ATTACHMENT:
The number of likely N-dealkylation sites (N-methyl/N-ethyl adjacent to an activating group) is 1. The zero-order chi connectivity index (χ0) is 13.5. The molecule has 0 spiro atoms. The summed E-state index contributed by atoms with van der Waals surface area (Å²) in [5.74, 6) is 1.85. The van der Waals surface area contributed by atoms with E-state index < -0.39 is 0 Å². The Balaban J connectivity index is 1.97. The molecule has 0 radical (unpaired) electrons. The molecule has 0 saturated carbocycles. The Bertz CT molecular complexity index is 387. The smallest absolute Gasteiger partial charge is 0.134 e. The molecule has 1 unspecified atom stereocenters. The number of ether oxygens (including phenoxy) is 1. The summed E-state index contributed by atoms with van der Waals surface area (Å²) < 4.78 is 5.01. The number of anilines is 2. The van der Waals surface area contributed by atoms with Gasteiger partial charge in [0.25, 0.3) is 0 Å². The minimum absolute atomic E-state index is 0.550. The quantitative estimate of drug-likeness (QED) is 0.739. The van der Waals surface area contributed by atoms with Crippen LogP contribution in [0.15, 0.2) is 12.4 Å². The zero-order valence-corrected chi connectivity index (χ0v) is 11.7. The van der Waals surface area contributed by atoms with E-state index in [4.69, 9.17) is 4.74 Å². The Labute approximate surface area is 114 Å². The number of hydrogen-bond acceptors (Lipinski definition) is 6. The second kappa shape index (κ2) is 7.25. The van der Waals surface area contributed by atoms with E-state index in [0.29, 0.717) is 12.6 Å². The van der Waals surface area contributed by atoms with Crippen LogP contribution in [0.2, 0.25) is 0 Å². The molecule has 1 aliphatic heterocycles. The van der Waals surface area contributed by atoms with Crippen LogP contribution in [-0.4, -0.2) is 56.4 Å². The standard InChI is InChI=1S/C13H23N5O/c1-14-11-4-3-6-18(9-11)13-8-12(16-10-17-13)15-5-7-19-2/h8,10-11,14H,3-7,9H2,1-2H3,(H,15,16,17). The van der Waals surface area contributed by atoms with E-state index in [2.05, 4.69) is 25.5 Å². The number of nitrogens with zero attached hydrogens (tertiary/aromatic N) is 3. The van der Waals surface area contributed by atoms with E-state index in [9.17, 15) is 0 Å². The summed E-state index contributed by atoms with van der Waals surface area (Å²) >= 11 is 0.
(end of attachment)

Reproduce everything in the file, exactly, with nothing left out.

The number of likely N-dealkylation sites (N-methyl/N-ethyl adjacent to an activating group) is 1. The zero-order chi connectivity index (χ0) is 13.5. The molecule has 0 spiro atoms. The summed E-state index contributed by atoms with van der Waals surface area (Å²) in [5.74, 6) is 1.85. The van der Waals surface area contributed by atoms with E-state index < -0.39 is 0 Å². The Balaban J connectivity index is 1.97. The molecule has 0 radical (unpaired) electrons. The molecule has 0 saturated carbocycles. The Bertz CT molecular complexity index is 387. The smallest absolute Gasteiger partial charge is 0.134 e. The molecule has 1 unspecified atom stereocenters. The number of ether oxygens (including phenoxy) is 1. The summed E-state index contributed by atoms with van der Waals surface area (Å²) < 4.78 is 5.01. The number of anilines is 2. The van der Waals surface area contributed by atoms with Gasteiger partial charge in [0.25, 0.3) is 0 Å². The minimum absolute atomic E-state index is 0.550. The quantitative estimate of drug-likeness (QED) is 0.739. The van der Waals surface area contributed by atoms with Crippen LogP contribution in [0.15, 0.2) is 12.4 Å². The zero-order valence-corrected chi connectivity index (χ0v) is 11.7. The van der Waals surface area contributed by atoms with E-state index in [4.69, 9.17) is 4.74 Å². The Labute approximate surface area is 114 Å². The number of hydrogen-bond acceptors (Lipinski definition) is 6. The second kappa shape index (κ2) is 7.25. The van der Waals surface area contributed by atoms with E-state index in [0.29, 0.717) is 12.6 Å². The van der Waals surface area contributed by atoms with Crippen LogP contribution in [0.2, 0.25) is 0 Å². The molecule has 1 aliphatic heterocycles. The van der Waals surface area contributed by atoms with Crippen LogP contribution in [-0.4, -0.2) is 56.4 Å². The standard InChI is InChI=1S/C13H23N5O/c1-14-11-4-3-6-18(9-11)13-8-12(16-10-17-13)15-5-7-19-2/h8,10-11,14H,3-7,9H2,1-2H3,(H,15,16,17). The van der Waals surface area contributed by atoms with E-state index in [2.05, 4.69) is 25.5 Å². The number of nitrogens with zero attached hydrogens (tertiary/aromatic N) is 3. The van der Waals surface area contributed by atoms with E-state index in [9.17, 15) is 0 Å². The summed E-state index contributed by atoms with van der Waals surface area (Å²) >= 11 is 0.